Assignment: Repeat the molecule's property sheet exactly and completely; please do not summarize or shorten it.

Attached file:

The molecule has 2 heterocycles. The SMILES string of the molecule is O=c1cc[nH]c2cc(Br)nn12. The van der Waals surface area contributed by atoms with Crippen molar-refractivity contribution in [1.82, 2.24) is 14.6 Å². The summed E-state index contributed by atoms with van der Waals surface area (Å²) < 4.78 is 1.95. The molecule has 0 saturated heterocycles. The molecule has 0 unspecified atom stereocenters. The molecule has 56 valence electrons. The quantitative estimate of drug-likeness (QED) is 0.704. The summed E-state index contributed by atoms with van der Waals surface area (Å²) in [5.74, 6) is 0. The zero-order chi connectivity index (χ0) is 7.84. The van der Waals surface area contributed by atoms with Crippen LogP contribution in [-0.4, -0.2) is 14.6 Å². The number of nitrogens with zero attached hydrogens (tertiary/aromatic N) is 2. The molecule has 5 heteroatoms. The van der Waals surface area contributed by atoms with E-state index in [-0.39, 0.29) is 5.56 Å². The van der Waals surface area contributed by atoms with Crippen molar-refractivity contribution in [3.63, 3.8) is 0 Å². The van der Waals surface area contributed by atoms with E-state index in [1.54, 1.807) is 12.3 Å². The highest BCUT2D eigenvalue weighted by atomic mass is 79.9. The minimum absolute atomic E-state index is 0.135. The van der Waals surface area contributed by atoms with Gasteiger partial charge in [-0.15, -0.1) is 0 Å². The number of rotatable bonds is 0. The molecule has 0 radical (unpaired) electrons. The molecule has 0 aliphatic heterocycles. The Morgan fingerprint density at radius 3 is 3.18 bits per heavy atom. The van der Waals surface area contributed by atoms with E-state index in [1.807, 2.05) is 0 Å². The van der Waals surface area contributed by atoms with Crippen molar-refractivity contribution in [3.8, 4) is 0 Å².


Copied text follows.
The molecule has 2 heterocycles. The SMILES string of the molecule is O=c1cc[nH]c2cc(Br)nn12. The van der Waals surface area contributed by atoms with Crippen molar-refractivity contribution in [1.82, 2.24) is 14.6 Å². The summed E-state index contributed by atoms with van der Waals surface area (Å²) < 4.78 is 1.95. The molecule has 0 saturated heterocycles. The molecule has 0 unspecified atom stereocenters. The molecule has 56 valence electrons. The quantitative estimate of drug-likeness (QED) is 0.704. The summed E-state index contributed by atoms with van der Waals surface area (Å²) in [5.74, 6) is 0. The zero-order chi connectivity index (χ0) is 7.84. The van der Waals surface area contributed by atoms with Crippen LogP contribution in [-0.4, -0.2) is 14.6 Å². The number of nitrogens with zero attached hydrogens (tertiary/aromatic N) is 2. The molecule has 5 heteroatoms. The van der Waals surface area contributed by atoms with E-state index in [-0.39, 0.29) is 5.56 Å². The van der Waals surface area contributed by atoms with Crippen molar-refractivity contribution in [3.63, 3.8) is 0 Å². The van der Waals surface area contributed by atoms with E-state index in [1.54, 1.807) is 12.3 Å². The highest BCUT2D eigenvalue weighted by atomic mass is 79.9. The minimum absolute atomic E-state index is 0.135. The van der Waals surface area contributed by atoms with Gasteiger partial charge in [-0.15, -0.1) is 0 Å². The number of rotatable bonds is 0. The molecule has 0 radical (unpaired) electrons. The molecule has 0 aliphatic heterocycles. The Morgan fingerprint density at radius 3 is 3.18 bits per heavy atom. The van der Waals surface area contributed by atoms with E-state index in [1.807, 2.05) is 0 Å². The van der Waals surface area contributed by atoms with Crippen molar-refractivity contribution in [3.8, 4) is 0 Å².